In a new series of paintings created for Dallas Contemporary, Brazilian artist Adriana Varejão (b. 1964) explores themes of colonialism and cultural identity. The artist has used her own image as a starting point, then changed her appearance through adding facial markings and altering the tone of her face. In this way, she manipulates her ethnic background and the manner in which her image is interpreted. Varejão’s rigorous practice is informed by cultural and historical research. For each series of work, she investigates fields such as art history, anthropology, colonial trade, demography, and racial identity. In her early work, she made graphic depictions highlighting what she perceived to be historical inaccuracies and hierarchies of power during Brazil’s colonial period. She would often allude to the subjugation of native people by Portuguese conquistadors and the evangelisation by Catholic missionaries. Varejão lives and works in Rio de Janeiro. In 2013, she won the Mario Pedrosa Award from the Brazilian Association of Art Critics, which recognizes the Brazilian contemporary artist who most contributed to national culture the previous …

Alternative reality: Sara Ramo’s blurred boundaries

Spanish artist Sara Ramo (b.1975) recently presented new works, including videos, photographs and sculptures – at Galeria Fortes Vilaça in Sao Paolo. The works in Os Ajudantes (The Helpers) blur the boundaries between reality and fiction. In one video, twelve masked creatures wander through a dark landscape, playing musical instruments. Under the flickering light of bonfires, their appearance comes and goes, lending the video a mysterious atmosphere. Bereft of any narrative, we are left pondering the reality of these odd creatures, which at times appear familiar and at other times, completely foreign. In the series Matriz e a Perversão da Forma (Matrix and the Perversion of Form), the artist presents sculptures made of dental stone. Each piece is a mixture of the real – its material is something we recognize – but the shape is unfamiliar. As in the video, we are confronted with fragments of a whole, which has a distancing effect on the viewer. Sara Ramo was born in 1975 in Madrid, Spain, and currently lives and works between the city of her …

Art from elsewhere: issue 4 of The Kurios out now

Issue Four of The Kurios is out now. Here’s a selection of highlights from the latest edition: Australian printmaker Jessie Traill was as adventurous in her travels as in her art – but her genious is barely known outside of her country. Chilean photographer Leonora Vicuña’s lyrical images capture nightlife in her native Santiago as well as in Paris and Barcelona. Tarsila do Amaral revolutionised Brazilian art in the early 20th Century, forging a path for generations of Latin American artists to ‘go native.’ South Africa-born Oliver Kruger documents Johannesburg’s youth culture in his striking series of photographs Golden Youth. The Kurios pays a rare visit to the former home and studio of Argentine expressionist painter Raquel Forner, in the bohemian heart of Buenos Aires. The Kurios is available to read on iPhone, iPad and online. Subscribe here or search for The Kurios App in the iTunes store.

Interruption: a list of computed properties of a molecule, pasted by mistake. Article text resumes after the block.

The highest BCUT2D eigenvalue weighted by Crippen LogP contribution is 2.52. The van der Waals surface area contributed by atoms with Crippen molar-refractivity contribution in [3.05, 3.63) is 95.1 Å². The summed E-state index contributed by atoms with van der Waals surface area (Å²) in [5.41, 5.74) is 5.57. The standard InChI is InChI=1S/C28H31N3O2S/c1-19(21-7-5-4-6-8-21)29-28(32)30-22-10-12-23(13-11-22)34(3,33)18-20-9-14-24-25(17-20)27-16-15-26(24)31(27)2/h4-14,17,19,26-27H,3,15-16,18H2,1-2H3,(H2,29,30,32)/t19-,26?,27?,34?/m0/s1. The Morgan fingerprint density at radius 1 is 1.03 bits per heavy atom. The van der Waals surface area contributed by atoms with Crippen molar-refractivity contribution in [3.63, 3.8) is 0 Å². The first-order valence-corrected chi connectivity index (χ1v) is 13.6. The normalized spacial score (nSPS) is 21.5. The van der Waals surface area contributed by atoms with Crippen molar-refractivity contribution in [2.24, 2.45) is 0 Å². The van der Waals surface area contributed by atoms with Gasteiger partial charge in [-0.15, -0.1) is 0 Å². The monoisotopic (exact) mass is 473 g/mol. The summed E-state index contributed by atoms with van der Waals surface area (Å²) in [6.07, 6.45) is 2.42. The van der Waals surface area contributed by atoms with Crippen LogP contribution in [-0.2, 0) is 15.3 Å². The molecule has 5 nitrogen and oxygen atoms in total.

Documenting youth: Oliver Kruger’s striking photographs

In the striking series of photographs Golden Youth, South Africa-born Oliver Kruger documents Johannesburg’s youth culture. After visiting a street festival with a friend, the artist decided to set up a studio on the sidelines of the event and take portraits of people attending the festival. The result is a series of sensitive yet psychologically probing portraits of his sitters. On the surface, flamboyant dress gives us a very real sense of the sartorial preoccupations of Johannesburg’s youth culture. But these are not photos from fashion pages, as these intimate shots prize out an intimacy from their sitters, however tough they appear. Kruger was born in Stellenbosch in 1977 and now lives and works in Cape Town. Oliver Kruger was profiled in the November/December issue of The Kurios. Photo: From the Golden Youth series, courtesy of Oliver Kruger.